I think I have this sorted, but would love to hear if I'm wrong. We have a Python+Angular.js set of apps, which are using JWT tokens for authentication, where the tokens are encrypted using a secret key, the payload identifies the user, and the token is stored client side in a cookie set as HTTP ONLY and as secure. For a variety of reasons this works well for us, we get to use one Python wsgi middleware app across multiple API backends, our token gets sent automatically on every request to the domain, and we get to bypass using sessions entirely. I've had this part checked out on here and elsewhere and I'm confident it's good. ( my question on that is here: http_only for cookies with JWT tokens )

My new question is how to handle CSRF tokens, given that we are not using sessions at all. I am thinking the following:

  • auth is handled off the jwt token in the cookie described above, let's call it accept_token_cookie. JS can't read it, it's HTTP ONLY. Has the user id.
  • a second cookie is sent with our CSRF token, which is not HTTP_ONLY, thus angular can read it (let's call it csrf_cookie)
  • csrf_cookies payload is an encryption of our identity payload (or part of it, like user email), but made with a second secret key
  • when an XHR request is made, my JS will look at the csrf_cookie value, and add it to a header
  • on ingress, our server decodes both cookies and gets the token as sent by angular in a custom header. If these do not all match, we know this request is bad because the requesting javascript couldn't read our csrf_cookie. However, csrf_cookie is still not used at all to generate identity, which is what we want so that the accept_token cookie remains totally opaque to the client.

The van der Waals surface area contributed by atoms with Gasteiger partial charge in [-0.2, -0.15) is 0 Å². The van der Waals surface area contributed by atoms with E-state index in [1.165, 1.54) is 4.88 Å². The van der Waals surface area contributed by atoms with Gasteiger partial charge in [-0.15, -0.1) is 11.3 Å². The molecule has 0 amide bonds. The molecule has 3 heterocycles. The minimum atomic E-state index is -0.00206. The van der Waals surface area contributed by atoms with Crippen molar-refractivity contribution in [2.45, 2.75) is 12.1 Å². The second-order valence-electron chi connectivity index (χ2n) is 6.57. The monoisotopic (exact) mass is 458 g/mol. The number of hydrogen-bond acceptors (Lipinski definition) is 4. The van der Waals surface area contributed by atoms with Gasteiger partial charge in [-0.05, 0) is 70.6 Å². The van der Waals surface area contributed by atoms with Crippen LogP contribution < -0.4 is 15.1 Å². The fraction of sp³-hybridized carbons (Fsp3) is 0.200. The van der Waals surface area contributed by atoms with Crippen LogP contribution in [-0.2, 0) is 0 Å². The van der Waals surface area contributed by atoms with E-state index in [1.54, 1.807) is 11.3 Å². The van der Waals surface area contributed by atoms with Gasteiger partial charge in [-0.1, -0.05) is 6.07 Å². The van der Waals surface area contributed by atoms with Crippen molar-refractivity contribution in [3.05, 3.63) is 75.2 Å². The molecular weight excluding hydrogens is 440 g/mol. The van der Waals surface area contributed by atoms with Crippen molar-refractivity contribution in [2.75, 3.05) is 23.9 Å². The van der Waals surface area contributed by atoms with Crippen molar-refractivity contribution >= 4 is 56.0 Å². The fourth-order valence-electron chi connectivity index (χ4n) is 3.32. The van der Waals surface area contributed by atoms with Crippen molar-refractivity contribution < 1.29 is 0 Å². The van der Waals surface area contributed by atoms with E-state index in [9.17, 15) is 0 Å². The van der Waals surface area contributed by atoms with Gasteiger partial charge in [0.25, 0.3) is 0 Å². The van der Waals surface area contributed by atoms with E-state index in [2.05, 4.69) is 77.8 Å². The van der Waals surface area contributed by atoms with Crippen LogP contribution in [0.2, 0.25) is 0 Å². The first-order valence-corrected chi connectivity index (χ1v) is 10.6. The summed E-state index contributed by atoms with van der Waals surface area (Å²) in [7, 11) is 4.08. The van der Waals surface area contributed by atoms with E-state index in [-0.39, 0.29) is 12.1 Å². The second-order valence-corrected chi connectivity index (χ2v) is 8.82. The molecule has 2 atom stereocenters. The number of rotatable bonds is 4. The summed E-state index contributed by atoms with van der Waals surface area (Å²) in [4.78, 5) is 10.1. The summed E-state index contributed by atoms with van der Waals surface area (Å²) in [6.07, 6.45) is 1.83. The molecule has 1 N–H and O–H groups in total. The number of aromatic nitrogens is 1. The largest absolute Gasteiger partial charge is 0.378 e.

From all my reading, the above sounds correct. If I'm wrong, please tell me why, thanks.

  • are your tokens for authentiction unique for each request?
    – hmrojas.p
    Commented Dec 29, 2016 at 15:09
  • When you say "on ingress, our server decodes both cookies" - is the token in a normal cookie header, and the csrf value in a custom header set by js?
    – Michael
    Commented Jan 6, 2017 at 0:00
  • Hi Michael, yes that's correct. The regular JWT token is http_only and comes in as a normal cookie. The Angular app takes the token value from the other JS readable cookie and adds it to the request headers as a custom header. The middleware compares these to make sure they match. Commented Jan 6, 2017 at 3:25
  • The authentication is not unique for each request, but rather both are set to expire in an hour and get renewed on each request. As one is readble, the client can use that one to determine how long someone has before being auto logged out. Commented Jan 6, 2017 at 3:26
  • edited original question to clarify the comparison is of a custom header and the values in the cookies. Commented Jan 6, 2017 at 3:30

1 Answer 1


when an XHR request is made, my JS will look at the csrf_cookie value, and add it to a header

If you are not using CORS and you are checking this header server-side then this alone will be enough to mitigate CSRF.

The reason is that custom headers cannot be sent cross-domain without CORS.

Setting and checking the actual token value helps further because any vulnerabilities present in plugins (e.g. Flash) that may help bypass the custom header restriction cannot be leveraged to bypass your protection.

See here for using custom headers as a CSRF mitigation.

Your approach seems like a variation of the Encrypted Token Pattern.

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